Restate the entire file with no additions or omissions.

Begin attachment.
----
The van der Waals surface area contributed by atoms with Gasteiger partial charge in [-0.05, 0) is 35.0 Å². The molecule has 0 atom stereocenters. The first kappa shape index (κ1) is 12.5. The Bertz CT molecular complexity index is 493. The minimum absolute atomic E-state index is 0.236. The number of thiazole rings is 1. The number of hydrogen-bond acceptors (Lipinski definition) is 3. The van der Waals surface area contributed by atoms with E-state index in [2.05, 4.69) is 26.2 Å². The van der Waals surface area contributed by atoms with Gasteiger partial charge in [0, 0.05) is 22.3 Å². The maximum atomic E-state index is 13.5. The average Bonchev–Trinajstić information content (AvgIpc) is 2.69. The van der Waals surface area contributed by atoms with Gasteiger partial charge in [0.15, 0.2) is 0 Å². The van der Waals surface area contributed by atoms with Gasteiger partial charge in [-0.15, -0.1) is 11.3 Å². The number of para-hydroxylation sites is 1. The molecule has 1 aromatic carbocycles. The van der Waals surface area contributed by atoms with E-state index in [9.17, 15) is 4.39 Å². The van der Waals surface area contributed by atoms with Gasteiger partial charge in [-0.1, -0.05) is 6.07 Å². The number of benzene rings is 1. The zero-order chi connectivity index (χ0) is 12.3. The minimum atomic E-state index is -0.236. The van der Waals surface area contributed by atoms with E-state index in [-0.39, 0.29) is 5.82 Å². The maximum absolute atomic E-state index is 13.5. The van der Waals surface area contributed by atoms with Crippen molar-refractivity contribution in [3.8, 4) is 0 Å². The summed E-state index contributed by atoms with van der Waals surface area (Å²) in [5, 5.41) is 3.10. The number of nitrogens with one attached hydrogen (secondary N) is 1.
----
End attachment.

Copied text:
The van der Waals surface area contributed by atoms with Gasteiger partial charge in [-0.05, 0) is 35.0 Å². The molecule has 0 atom stereocenters. The first kappa shape index (κ1) is 12.5. The Bertz CT molecular complexity index is 493. The minimum absolute atomic E-state index is 0.236. The number of thiazole rings is 1. The number of hydrogen-bond acceptors (Lipinski definition) is 3. The van der Waals surface area contributed by atoms with E-state index in [2.05, 4.69) is 26.2 Å². The van der Waals surface area contributed by atoms with Gasteiger partial charge in [0, 0.05) is 22.3 Å². The maximum atomic E-state index is 13.5. The average Bonchev–Trinajstić information content (AvgIpc) is 2.69. The van der Waals surface area contributed by atoms with Gasteiger partial charge in [0.15, 0.2) is 0 Å². The van der Waals surface area contributed by atoms with Gasteiger partial charge in [-0.15, -0.1) is 11.3 Å². The number of para-hydroxylation sites is 1. The molecule has 1 aromatic carbocycles. The van der Waals surface area contributed by atoms with E-state index in [9.17, 15) is 4.39 Å². The van der Waals surface area contributed by atoms with Gasteiger partial charge in [-0.1, -0.05) is 6.07 Å². The number of benzene rings is 1. The zero-order chi connectivity index (χ0) is 12.3. The minimum atomic E-state index is -0.236. The van der Waals surface area contributed by atoms with E-state index in [-0.39, 0.29) is 5.82 Å². The maximum absolute atomic E-state index is 13.5. The van der Waals surface area contributed by atoms with Crippen molar-refractivity contribution in [3.8, 4) is 0 Å². The summed E-state index contributed by atoms with van der Waals surface area (Å²) in [5, 5.41) is 3.10. The number of nitrogens with one attached hydrogen (secondary N) is 1.